Debt ridden IT worker Ian Lowrie set fire to himself inquest told
A debt-ridden IT worker who tied himself to a fence and set himself on fire may have had a last minute change of heart, a coroner ruled today.
For as the flames took hold of Ian Lowrie, 50, he screamed 'Help me, help me, I'm on fire.'
Deputy Gloucestershire coroner David Dooley ruled that although Mr Lowrie had clearly intended to commit suicide by pouring petrol over himself and setting it alight he may then have changed his mind - but too late to save himself.
The coroner recorded an open verdict on Mr Lowrie, whose home in Arrowsmith Road, Stonehouse, near Stroud, Glos, had been re-possessed two months earlier because of mortgage arrears.
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At the time of his death he was living in bed and breakfast accommodation at the Little Thatch guest house in Bristol Road, Quedgeley.
The Gloucester inquest was told Mr Lowrie and his wife Lenka had split up three years earlier but remained on amicable terms.
Not long before his death he had told her he had arrears of between £150-200,000 on the house as well as another debt of £50,000.
In a statement, Mrs Kay Correia said she was walking her dog in the area of the Cotswold Living store in Bristol road at about 8.15pm on May 19 this year when she heard a man shouting from behind a fence.
"The voice called 'Help me, help me, I'm on fire,' she said.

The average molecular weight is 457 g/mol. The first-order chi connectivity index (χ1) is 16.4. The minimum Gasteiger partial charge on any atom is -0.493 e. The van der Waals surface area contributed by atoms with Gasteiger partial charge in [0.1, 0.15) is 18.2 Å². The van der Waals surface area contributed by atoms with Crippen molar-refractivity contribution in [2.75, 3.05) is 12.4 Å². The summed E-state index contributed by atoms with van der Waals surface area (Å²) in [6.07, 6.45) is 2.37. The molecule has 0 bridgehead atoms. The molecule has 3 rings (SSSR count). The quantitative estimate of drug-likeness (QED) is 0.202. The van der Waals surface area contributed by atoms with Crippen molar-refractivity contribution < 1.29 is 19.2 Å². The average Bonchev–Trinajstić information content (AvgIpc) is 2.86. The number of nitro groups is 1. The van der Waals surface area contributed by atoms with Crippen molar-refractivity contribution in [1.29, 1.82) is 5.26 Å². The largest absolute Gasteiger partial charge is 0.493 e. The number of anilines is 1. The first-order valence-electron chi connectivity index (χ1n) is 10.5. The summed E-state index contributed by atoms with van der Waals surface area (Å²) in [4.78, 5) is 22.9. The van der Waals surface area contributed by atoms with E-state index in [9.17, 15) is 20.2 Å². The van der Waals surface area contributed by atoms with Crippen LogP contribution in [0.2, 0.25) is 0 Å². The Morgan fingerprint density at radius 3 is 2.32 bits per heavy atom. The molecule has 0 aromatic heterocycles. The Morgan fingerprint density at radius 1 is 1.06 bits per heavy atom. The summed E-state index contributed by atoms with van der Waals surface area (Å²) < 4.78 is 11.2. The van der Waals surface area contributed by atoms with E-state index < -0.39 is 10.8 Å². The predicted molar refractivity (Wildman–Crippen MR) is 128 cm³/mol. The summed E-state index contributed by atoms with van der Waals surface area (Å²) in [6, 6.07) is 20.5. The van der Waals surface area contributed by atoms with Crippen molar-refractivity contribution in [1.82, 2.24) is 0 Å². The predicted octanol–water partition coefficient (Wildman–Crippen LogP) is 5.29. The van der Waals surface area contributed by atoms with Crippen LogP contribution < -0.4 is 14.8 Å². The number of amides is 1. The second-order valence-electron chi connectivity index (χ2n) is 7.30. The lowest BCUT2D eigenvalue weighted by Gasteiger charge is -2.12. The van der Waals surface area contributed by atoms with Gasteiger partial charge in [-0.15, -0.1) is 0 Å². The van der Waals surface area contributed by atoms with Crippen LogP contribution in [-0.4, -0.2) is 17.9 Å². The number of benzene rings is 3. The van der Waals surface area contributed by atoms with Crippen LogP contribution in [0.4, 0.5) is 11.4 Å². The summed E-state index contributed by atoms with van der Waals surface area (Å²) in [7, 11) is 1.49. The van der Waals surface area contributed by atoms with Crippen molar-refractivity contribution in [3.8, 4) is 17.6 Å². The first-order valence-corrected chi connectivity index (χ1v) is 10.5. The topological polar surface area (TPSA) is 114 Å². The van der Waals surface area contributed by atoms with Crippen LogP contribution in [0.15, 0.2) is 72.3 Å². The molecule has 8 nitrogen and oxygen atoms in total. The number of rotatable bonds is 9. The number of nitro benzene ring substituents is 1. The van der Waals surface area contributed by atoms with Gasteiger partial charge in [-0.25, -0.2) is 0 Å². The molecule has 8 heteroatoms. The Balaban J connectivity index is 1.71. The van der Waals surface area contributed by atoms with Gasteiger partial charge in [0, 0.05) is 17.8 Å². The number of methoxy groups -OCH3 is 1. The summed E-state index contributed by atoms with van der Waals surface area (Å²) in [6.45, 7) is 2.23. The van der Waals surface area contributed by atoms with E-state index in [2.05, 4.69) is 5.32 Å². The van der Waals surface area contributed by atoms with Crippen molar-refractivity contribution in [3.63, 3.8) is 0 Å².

"After that I heard loud screams. It was difficult to see what was going on because it was behind a fence but I could see flames."
She said she went to some women leaving the nearby veterinary surgery and they dialled 999. Her husband Rod tried to pull down the fence to get to the fire but could not move it.
There was then a loud explosion and she called him back to her.
By the time police and paramedics got to Mr Lowrie his body had been incinerated, the inquest heard.
Mr Lowrie's estranged wife said in a statement that as well as the mortgage arrears which led to reposession of the house in March he also had debts to bank and credit card companies.
"His whole life revolved around computers and computer games," she said
The deputy coroner said "Mr Lowrie was a rather isolated individual, referred to as a loner, whose life revolved around computers in his work and computer games.
"He had become depressed and started drinking heavily following repossession of his house and the fact he had large debts outstanding.
"He clearly had little or nothing to look forward to. His marriage had foundered, he had lost his home, and he had debts at a serious level."
The evidence showed a deliberate intent to kill himself but he appeared to have realised he might lose his nerve and had therefore tied himself to the fence, the coroner said
"I think it is clear that initially he had the necessary suicidal intent but then he shouted for help, which confirmed a change of mind. Does this last second change of mind affect a verdict of suicide being recorded? The answer is yes, it does."
For a suicide verdict he would have to be satisfied Mr Lowrie had a settled intent to follow it through without a change of mind, he said,